Jesus continues to be one of the misinterpreted and misquoted figures. While we want to get the words of Jesus right, we often fall short. Sometimes, this is because of our limited understanding of scripture. Other times, it’s because we accept the words of the world. Many of us don’t realize that we’ve bought into these misinterpretations. It’s imperative that we truly hear the words of Jesus to understand what God is saying to us and how He is leading us. Here are five things Jesus never said.
“It is wrong to have many things.”
In Matthew 6:19, Jesus says, “Do not lay up for yourselves treasures on earth.” Many people take the term “lay up” to mean “having possessions.” However, it is not about having possessions but letting those possessions rule your heart. The best way to understand the term “lay up” is to think about it as a hoard. Jesus is not saying that you can’t or shouldn’t have many possessions in this life. Jesus is really trying to warn us against becoming materialistic and letting our possessions supersede God. If you look at various texts in scripture, you see that Jesus didn’t lift up poverty as a great virtue. There was only one time when Jesus told a young rich ruler to give his possessions to the poor. The reason Jesus said this wasn’t because He couldn’t have wealth. It was because his possessions possessed him.
“God will never give you more than you can handle.”
This is a statement that many Christians believe Jesus said. It’s also a statement many Christians share with others when they are going through dark times. While it’s a quote that many people share and hold onto during their lowest points, truthfully, Jesus never said this. In the Book of John, chapter 16, Jesus told His disciples that the world would persecute, hate and even kill them for proclaiming the gospel. Jesus then tells them He is going back to Heaven to be with the Father. He adds that He should go so that the Holy Spirit can come and live inside their hearts. Jesus says, “I have told you all this so that you may have peace in Me. Here on earth you will have many trials and sorrows. But take heart, because I have overcome the world” (John 16:33). Notice, Jesus doesn’t say you won’t experience trials and sorrows. He says there will be many sorrows. Jesus tells us that we can rely on God’s power through the sorrow, temptations and trials of life.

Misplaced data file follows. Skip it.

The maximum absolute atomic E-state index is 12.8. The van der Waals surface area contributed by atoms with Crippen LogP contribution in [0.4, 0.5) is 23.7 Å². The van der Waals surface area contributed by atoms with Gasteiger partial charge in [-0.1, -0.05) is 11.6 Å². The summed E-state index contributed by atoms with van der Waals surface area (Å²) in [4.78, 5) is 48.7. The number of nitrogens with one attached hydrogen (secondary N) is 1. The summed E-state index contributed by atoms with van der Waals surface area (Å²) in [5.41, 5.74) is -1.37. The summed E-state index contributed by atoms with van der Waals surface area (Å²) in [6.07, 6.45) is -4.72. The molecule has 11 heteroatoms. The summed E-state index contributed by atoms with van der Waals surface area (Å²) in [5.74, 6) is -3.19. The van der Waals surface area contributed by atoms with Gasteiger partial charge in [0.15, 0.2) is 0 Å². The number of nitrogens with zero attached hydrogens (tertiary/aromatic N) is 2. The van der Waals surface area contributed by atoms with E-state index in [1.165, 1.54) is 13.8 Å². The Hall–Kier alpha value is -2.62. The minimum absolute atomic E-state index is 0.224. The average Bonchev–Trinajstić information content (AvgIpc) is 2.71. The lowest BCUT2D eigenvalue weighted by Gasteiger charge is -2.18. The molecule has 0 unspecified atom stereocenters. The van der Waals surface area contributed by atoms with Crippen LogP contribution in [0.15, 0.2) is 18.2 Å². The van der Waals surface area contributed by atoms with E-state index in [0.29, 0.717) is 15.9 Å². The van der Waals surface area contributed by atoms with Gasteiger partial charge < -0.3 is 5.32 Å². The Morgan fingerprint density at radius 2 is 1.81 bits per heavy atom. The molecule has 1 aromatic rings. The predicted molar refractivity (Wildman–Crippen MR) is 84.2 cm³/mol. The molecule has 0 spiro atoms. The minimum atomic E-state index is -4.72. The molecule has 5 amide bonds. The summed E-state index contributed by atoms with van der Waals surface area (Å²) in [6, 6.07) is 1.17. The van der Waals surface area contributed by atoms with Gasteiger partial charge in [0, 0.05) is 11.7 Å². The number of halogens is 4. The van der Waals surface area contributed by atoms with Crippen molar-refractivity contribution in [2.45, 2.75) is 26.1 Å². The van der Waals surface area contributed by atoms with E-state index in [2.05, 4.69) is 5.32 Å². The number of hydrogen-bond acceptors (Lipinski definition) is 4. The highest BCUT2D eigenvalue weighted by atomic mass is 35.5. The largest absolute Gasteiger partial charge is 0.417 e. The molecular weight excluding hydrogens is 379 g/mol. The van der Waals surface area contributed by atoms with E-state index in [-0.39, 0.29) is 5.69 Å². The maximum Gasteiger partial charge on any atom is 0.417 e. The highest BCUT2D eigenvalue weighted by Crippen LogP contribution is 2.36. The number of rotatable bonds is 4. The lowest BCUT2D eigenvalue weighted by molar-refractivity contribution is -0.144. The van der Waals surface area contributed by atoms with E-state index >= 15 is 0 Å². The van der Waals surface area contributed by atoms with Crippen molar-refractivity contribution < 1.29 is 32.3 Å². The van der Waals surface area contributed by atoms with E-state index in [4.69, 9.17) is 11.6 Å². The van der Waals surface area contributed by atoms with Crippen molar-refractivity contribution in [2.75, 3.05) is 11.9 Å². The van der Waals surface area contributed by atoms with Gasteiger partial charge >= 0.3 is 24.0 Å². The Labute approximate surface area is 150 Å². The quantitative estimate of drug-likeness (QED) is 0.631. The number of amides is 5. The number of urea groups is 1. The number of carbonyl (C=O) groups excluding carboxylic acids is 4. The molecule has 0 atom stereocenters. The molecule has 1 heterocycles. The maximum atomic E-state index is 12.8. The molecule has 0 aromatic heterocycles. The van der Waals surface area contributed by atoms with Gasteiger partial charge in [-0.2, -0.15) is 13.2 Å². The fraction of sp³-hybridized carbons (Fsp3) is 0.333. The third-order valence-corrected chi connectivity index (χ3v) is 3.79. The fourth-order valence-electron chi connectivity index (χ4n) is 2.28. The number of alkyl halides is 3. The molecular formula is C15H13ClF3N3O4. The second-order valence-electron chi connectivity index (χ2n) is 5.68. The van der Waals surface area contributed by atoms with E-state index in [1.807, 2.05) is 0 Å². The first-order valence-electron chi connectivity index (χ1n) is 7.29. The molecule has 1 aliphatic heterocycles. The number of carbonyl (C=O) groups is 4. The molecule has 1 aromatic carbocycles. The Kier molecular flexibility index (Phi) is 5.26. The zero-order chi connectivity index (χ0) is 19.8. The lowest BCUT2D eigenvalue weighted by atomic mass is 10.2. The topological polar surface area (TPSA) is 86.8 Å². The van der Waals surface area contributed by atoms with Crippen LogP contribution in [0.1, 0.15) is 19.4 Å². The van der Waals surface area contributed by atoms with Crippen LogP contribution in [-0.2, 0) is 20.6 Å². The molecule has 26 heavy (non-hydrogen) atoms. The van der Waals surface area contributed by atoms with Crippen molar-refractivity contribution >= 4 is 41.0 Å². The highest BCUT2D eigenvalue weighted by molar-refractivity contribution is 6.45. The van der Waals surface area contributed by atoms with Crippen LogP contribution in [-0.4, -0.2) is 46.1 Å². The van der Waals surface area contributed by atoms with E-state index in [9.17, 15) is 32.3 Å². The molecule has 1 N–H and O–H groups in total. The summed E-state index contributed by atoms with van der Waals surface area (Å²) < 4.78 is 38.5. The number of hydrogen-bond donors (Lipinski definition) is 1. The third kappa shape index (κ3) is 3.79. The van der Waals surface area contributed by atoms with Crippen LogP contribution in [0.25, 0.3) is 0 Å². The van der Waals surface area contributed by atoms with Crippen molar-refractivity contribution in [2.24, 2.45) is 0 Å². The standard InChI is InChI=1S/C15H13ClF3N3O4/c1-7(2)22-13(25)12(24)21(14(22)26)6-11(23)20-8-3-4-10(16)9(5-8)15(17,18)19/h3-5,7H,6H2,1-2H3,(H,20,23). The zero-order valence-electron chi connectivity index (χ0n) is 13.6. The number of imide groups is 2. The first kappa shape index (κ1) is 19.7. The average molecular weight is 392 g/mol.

“God calls us not to judge.”
Many people believe the Matthew 7:1-5 passage is Jesus telling us not to judge. Usually, Christians bring this passage up when someone is doing something wrong. Often, the reply is, “Who am I to judge?” The belief is that we are all sinners, so God is not ok with us judge. This doesn’t quite capture what Jesus is trying to say. While many people think Matthew 7:1-5 is a prohibition against all forms of judgment, it isn't. It’s really a warning against hypocritical judgment. Jesus is trying to tell us that we can’t judge others when we are guilty of the same sin. When the verse is interpreted in this way, you declare a judgment on the same person you are calling out for being judgmental. This passage stresses the importance of context. If you read the surrounding text, you can better understand the verse. If you read the full passage, you see that Jesus is calling out those for improper judgment. The truth is, we will all be judged by the same measure that we apply to ourselves. If we cannot apply this standard to our own lives, there is no way we can or should apply this standard to others.
“Follow your heart.”
This is another quote that people use when trying to help others make important decisions about their life. While it may sound spiritual, even biblical, this is something Jesus never said. In fact, scripture tells us the opposite. Let’s take a look at Jeremiah 17:9, which says, “The heart is deceitful above all things and beyond cure. Who can understand it?” Truthfully, we are told in scripture that our hearts will fool us. The heart will also let you down, fail you and lead you astray. We can’t just follow our hearts and trust the direction it is leading us. The only heart Jesus wants us to follow is God’s. Take a look at Psalm 37:4, which says, “Take delight in the LORD, and He will give you the desires of your heart.” Many people take this to mean God will give us everything our heart desires. God is actually saying here that when we surrender control of our life to God, He becomes our greatest passion. When we do this, God will help us create new desires and fulfill them. Ultimately, when you have God’s hearts, He will give you the desires of your heart.
“You get what you deserve.”
This is a popular idea. For every action, there’s a reaction. For every choice, there’s a consequence. So it would only make sense that if we make certain decisions, we will have to deal with the ramifications. The truth is, Jesus never says, “You get what you deserve.” He actually tells us in Matthew 9 that our sins are forgiven. Even on the cross, He tells the remorseful criminal nailed next to him, “Truly I tell you, today you will be with Me in paradise” (Luke 23:40-43). Jesus didn’t say he had to earn what He was asking Jesus for. This was freely given to him. As believers, we receive grace and have endless opportunities to show our Lord our love and obedience. Instead of getting what we deserve, we receive the gift of grace.
We must avoid turning the Bible into a collection of one-liners and quotes and pay attention to what Jesus is really saying to us. If we are living by the Word, we have to understand what is being professed.